Members of the local NAACP branch say county officials have responded inadequately to several recent racial incidents in the county, including the distribution of white supremacist literature, vandalism of a black church and an attack on a black student riding a school bus.
At a news conference Saturday, Bowyer G. Freeman, president of thecounty NAACP chapter, called for aggressive prosecution of those involved in racist crimes and a public condemnation of the incidents by elected officials.
"We don't think the county is responding to these incidents appropriately," Freeman said. "We're asking them to bring all the resources we have to bear and let the perpetrators know this is not a place for this type of activity to occur."
Bev Wilhide, chief aide to County Executive Charles I. Ecker, said that he is "exceedingly concerned" about the racial incidents. Ecker released a statment Friday denouncing the incidents and is in the process of looking for a new administrator to head the county Office of Human Rights, Wilhide said.
The statement was issued a day after police found white supremacist literature distributed in a Columbia neighborhood for the second time in two months.
"Every time one of these hate incidents is allowed to occur, it victimizes all of our citizens," Ecker said. He also urged those with knowledge of such incidents to report them to the countypolice and the county Office of Human Rights.
"We got a statement, that's good," Freeman said yesterday. "I commend the executive for doing what he just did."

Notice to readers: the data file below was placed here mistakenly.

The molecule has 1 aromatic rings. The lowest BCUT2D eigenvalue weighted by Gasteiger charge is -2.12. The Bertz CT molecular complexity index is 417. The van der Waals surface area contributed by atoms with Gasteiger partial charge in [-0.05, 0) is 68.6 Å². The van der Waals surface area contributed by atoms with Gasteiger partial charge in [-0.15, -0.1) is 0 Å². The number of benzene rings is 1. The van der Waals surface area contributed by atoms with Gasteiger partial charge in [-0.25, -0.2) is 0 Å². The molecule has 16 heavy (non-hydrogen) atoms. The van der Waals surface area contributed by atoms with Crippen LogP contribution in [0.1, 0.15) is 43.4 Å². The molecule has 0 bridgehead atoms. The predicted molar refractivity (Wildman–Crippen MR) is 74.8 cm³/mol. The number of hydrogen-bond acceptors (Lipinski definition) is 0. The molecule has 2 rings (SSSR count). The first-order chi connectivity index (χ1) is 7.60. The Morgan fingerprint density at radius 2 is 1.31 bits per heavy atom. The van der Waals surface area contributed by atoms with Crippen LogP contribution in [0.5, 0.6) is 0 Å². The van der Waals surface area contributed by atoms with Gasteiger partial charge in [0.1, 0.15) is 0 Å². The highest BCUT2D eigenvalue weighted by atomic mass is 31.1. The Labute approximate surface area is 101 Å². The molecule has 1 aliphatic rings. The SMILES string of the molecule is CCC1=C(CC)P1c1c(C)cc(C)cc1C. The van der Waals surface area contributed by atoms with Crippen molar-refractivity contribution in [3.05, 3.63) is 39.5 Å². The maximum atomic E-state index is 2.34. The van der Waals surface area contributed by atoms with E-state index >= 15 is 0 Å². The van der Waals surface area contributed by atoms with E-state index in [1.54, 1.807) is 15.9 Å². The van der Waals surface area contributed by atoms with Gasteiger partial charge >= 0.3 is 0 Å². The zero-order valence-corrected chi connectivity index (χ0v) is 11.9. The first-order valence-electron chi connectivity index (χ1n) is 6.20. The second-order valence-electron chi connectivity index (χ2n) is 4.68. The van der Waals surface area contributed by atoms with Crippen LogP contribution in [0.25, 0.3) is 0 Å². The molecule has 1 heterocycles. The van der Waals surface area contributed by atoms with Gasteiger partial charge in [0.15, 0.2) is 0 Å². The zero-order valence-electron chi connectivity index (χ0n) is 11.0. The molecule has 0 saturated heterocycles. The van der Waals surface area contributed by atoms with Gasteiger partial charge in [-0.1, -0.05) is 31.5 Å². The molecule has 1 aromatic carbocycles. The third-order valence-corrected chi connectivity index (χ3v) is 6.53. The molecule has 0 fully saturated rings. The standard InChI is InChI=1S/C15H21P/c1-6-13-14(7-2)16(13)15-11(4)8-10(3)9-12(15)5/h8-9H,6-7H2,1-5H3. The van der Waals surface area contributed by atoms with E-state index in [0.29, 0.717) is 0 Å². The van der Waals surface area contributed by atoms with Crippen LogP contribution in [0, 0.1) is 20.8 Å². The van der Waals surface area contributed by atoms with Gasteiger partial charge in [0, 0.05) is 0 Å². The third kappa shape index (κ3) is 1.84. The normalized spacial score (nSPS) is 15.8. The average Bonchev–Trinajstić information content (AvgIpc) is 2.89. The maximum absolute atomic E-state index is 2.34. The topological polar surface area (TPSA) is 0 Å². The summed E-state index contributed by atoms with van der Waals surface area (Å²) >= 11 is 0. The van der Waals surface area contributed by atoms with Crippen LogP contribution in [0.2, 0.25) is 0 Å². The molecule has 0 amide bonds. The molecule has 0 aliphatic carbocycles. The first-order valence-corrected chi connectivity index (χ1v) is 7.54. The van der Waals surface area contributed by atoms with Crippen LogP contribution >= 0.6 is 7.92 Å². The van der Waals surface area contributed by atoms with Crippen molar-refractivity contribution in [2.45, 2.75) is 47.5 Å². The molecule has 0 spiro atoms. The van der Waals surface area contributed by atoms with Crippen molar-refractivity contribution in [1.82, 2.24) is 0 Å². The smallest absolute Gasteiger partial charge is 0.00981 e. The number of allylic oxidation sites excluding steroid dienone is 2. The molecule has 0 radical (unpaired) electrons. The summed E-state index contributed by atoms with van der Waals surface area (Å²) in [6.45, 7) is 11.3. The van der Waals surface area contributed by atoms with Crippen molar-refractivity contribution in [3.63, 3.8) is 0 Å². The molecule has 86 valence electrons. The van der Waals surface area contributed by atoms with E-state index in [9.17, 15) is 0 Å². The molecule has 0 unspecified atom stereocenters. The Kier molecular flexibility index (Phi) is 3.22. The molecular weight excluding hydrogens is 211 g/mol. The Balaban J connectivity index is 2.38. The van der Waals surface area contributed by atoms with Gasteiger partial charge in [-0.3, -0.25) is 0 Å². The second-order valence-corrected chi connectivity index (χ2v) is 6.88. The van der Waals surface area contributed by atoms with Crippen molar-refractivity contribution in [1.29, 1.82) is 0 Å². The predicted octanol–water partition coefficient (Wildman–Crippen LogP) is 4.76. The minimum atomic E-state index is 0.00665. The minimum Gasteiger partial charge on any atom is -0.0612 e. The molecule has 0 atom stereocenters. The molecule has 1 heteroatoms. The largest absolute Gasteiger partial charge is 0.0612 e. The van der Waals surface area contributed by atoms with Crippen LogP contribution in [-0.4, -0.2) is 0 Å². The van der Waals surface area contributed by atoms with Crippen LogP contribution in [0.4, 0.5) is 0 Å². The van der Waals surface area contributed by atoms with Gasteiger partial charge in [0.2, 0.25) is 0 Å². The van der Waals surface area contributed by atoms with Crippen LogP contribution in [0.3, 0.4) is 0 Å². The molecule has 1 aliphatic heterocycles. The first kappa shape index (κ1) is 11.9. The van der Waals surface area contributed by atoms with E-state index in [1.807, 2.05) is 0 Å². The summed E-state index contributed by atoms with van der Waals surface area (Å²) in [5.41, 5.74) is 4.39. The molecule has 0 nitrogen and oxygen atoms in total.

Dwight S. Thompson, deputy county state'sattorney, said his office has prosecuted racial and hate crimes whenappropriate.
"We've prosecuted every case where there is probablecause to indicate a violation of the law," Thompson said.
The NAACP also criticized the county Office of Human Rights for not providing "permanent, qualified leadership" during the recent spate of racialand hate crimes.
Ecker appointed Assistant County Administrator Maggie Brown as acting director of the office after Cynthia Harvey resigned from the post in December. He has said he hopes to name a permanent replacement by Feb. 1.
According to statistics from the county Office of Human Rights, the number of racial, religious and ethnic incidents has increased fourfold in the past five years, Freeman said. He cited a number of incidents within the past several months.
Last Thursday, police found numerous copies of a white supremacist newsletter on the lawns of a Wilde Lake neighborhood. The same issue of the newsletter was distributed Nov. 16 in the West Running Brook neighborhood.
Simpson United Methodist Church in Mount Airy, which hasan all-black congregation, was ransacked by vandals on three occasions last summer.
Adam Crigger, 20, of Gaithersburg pleaded guilty Dec. 9 to malicious destruction and a crime against religious property. A 17-year-old girl and 16-year-old boy, both from Mount Airy, were charged as juveniles in the incidents. They are scheduled to go before a Juvenile Court master soon.
On Dec. 4, a white seventh-grade student at Glenwood Middle School allegedly sprayed a 14-year-old black girl with a can of Lysol while the two were riding on the school bus. Howard county police filed a juvenile complaint against the boy with the state Department of Juvenile Services.
Freeman said that hewas pleased that police had made arrests in some of the incidents and that he hoped to see the individuals brought to trial.
"Not onlydo we want arrests, we want charges, convictions," he said.
"We want this thing brought to closure, and we want the community to know that this behavior must be discouraged appropriately."